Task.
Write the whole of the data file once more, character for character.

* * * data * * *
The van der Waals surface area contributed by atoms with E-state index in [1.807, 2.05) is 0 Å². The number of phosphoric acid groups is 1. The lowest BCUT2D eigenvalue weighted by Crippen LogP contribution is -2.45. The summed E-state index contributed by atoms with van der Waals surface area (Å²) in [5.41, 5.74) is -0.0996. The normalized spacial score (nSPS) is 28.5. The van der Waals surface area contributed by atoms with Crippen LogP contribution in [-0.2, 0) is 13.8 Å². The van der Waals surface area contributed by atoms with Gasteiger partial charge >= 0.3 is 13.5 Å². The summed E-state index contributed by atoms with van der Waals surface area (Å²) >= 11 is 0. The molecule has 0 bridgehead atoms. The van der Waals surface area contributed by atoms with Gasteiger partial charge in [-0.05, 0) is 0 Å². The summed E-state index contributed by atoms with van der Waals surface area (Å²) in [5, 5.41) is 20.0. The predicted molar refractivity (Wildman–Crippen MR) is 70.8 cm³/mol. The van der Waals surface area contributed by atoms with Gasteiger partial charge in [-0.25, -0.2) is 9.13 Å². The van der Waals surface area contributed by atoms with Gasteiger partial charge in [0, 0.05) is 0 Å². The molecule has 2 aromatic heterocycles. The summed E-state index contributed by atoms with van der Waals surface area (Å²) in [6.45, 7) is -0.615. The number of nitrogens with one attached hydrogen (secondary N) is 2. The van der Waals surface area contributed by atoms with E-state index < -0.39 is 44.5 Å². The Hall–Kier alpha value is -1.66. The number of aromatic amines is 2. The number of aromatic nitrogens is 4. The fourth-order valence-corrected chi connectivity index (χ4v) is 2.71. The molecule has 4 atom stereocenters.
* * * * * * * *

The van der Waals surface area contributed by atoms with E-state index in [1.807, 2.05) is 0 Å². The number of phosphoric acid groups is 1. The lowest BCUT2D eigenvalue weighted by Crippen LogP contribution is -2.45. The summed E-state index contributed by atoms with van der Waals surface area (Å²) in [5.41, 5.74) is -0.0996. The normalized spacial score (nSPS) is 28.5. The van der Waals surface area contributed by atoms with Crippen LogP contribution in [-0.2, 0) is 13.8 Å². The van der Waals surface area contributed by atoms with Gasteiger partial charge >= 0.3 is 13.5 Å². The summed E-state index contributed by atoms with van der Waals surface area (Å²) >= 11 is 0. The molecule has 0 bridgehead atoms. The van der Waals surface area contributed by atoms with Gasteiger partial charge in [-0.05, 0) is 0 Å². The summed E-state index contributed by atoms with van der Waals surface area (Å²) in [5, 5.41) is 20.0. The predicted molar refractivity (Wildman–Crippen MR) is 70.8 cm³/mol. The van der Waals surface area contributed by atoms with Gasteiger partial charge in [-0.25, -0.2) is 9.13 Å². The van der Waals surface area contributed by atoms with Gasteiger partial charge in [0, 0.05) is 0 Å². The molecule has 2 aromatic heterocycles. The summed E-state index contributed by atoms with van der Waals surface area (Å²) in [6.45, 7) is -0.615. The number of nitrogens with one attached hydrogen (secondary N) is 2. The van der Waals surface area contributed by atoms with E-state index < -0.39 is 44.5 Å². The Hall–Kier alpha value is -1.66. The number of aromatic amines is 2. The number of aromatic nitrogens is 4. The fourth-order valence-corrected chi connectivity index (χ4v) is 2.71. The molecule has 4 atom stereocenters.